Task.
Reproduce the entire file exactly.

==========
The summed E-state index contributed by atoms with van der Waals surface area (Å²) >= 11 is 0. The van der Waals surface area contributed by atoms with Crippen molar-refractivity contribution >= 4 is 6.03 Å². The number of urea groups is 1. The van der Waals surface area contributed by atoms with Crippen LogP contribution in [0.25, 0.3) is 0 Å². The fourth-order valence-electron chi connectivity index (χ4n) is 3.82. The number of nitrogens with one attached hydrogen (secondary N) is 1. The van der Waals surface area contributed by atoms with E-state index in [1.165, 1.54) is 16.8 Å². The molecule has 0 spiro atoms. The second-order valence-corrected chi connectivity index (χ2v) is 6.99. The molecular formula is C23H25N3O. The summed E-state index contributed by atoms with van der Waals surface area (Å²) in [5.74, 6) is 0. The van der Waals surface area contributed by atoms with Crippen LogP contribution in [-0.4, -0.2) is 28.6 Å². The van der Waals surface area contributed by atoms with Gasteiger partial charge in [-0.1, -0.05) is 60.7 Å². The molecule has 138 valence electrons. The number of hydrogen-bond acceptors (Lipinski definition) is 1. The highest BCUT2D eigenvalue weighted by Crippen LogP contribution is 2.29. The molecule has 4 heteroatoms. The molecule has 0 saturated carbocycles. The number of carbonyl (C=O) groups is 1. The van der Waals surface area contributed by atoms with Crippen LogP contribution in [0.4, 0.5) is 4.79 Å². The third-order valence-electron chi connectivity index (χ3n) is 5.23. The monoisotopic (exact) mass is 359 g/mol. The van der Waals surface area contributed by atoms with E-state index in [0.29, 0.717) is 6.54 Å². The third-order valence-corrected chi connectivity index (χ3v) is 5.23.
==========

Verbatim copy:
The summed E-state index contributed by atoms with van der Waals surface area (Å²) >= 11 is 0. The van der Waals surface area contributed by atoms with Crippen molar-refractivity contribution >= 4 is 6.03 Å². The number of urea groups is 1. The van der Waals surface area contributed by atoms with Crippen LogP contribution in [0.25, 0.3) is 0 Å². The fourth-order valence-electron chi connectivity index (χ4n) is 3.82. The number of nitrogens with one attached hydrogen (secondary N) is 1. The van der Waals surface area contributed by atoms with E-state index in [1.165, 1.54) is 16.8 Å². The molecule has 0 spiro atoms. The second-order valence-corrected chi connectivity index (χ2v) is 6.99. The molecular formula is C23H25N3O. The summed E-state index contributed by atoms with van der Waals surface area (Å²) in [5.74, 6) is 0. The van der Waals surface area contributed by atoms with Crippen LogP contribution in [-0.4, -0.2) is 28.6 Å². The van der Waals surface area contributed by atoms with Gasteiger partial charge in [-0.1, -0.05) is 60.7 Å². The molecule has 138 valence electrons. The number of hydrogen-bond acceptors (Lipinski definition) is 1. The highest BCUT2D eigenvalue weighted by Crippen LogP contribution is 2.29. The molecule has 4 heteroatoms. The molecule has 0 saturated carbocycles. The number of carbonyl (C=O) groups is 1. The van der Waals surface area contributed by atoms with Crippen LogP contribution in [0.4, 0.5) is 4.79 Å². The third-order valence-electron chi connectivity index (χ3n) is 5.23. The monoisotopic (exact) mass is 359 g/mol. The van der Waals surface area contributed by atoms with E-state index in [0.29, 0.717) is 6.54 Å². The third-order valence-corrected chi connectivity index (χ3v) is 5.23.